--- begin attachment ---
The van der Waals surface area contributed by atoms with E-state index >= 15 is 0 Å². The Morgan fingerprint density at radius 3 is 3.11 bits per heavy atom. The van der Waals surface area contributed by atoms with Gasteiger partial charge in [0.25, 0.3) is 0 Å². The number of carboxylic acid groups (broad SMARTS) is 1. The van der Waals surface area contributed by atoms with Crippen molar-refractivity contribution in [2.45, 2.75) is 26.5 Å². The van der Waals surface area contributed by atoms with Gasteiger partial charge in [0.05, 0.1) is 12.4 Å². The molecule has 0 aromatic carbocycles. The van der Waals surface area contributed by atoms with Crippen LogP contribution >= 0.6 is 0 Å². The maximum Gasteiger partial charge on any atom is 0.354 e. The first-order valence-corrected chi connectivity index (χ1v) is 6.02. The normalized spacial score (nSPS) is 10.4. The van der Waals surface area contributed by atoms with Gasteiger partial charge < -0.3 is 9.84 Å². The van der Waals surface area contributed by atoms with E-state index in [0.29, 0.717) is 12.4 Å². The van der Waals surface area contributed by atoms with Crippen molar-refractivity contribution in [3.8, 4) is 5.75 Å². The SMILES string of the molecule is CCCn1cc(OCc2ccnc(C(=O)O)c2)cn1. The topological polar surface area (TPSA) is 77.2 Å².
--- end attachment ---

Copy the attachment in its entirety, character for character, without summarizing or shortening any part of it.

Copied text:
The van der Waals surface area contributed by atoms with E-state index >= 15 is 0 Å². The Morgan fingerprint density at radius 3 is 3.11 bits per heavy atom. The van der Waals surface area contributed by atoms with Gasteiger partial charge in [0.25, 0.3) is 0 Å². The number of carboxylic acid groups (broad SMARTS) is 1. The van der Waals surface area contributed by atoms with Crippen molar-refractivity contribution in [2.45, 2.75) is 26.5 Å². The van der Waals surface area contributed by atoms with Gasteiger partial charge in [0.05, 0.1) is 12.4 Å². The molecule has 0 aromatic carbocycles. The van der Waals surface area contributed by atoms with Crippen LogP contribution >= 0.6 is 0 Å². The maximum Gasteiger partial charge on any atom is 0.354 e. The first-order valence-corrected chi connectivity index (χ1v) is 6.02. The normalized spacial score (nSPS) is 10.4. The van der Waals surface area contributed by atoms with Gasteiger partial charge < -0.3 is 9.84 Å². The van der Waals surface area contributed by atoms with E-state index in [0.29, 0.717) is 12.4 Å². The van der Waals surface area contributed by atoms with Crippen molar-refractivity contribution in [3.8, 4) is 5.75 Å². The SMILES string of the molecule is CCCn1cc(OCc2ccnc(C(=O)O)c2)cn1. The topological polar surface area (TPSA) is 77.2 Å².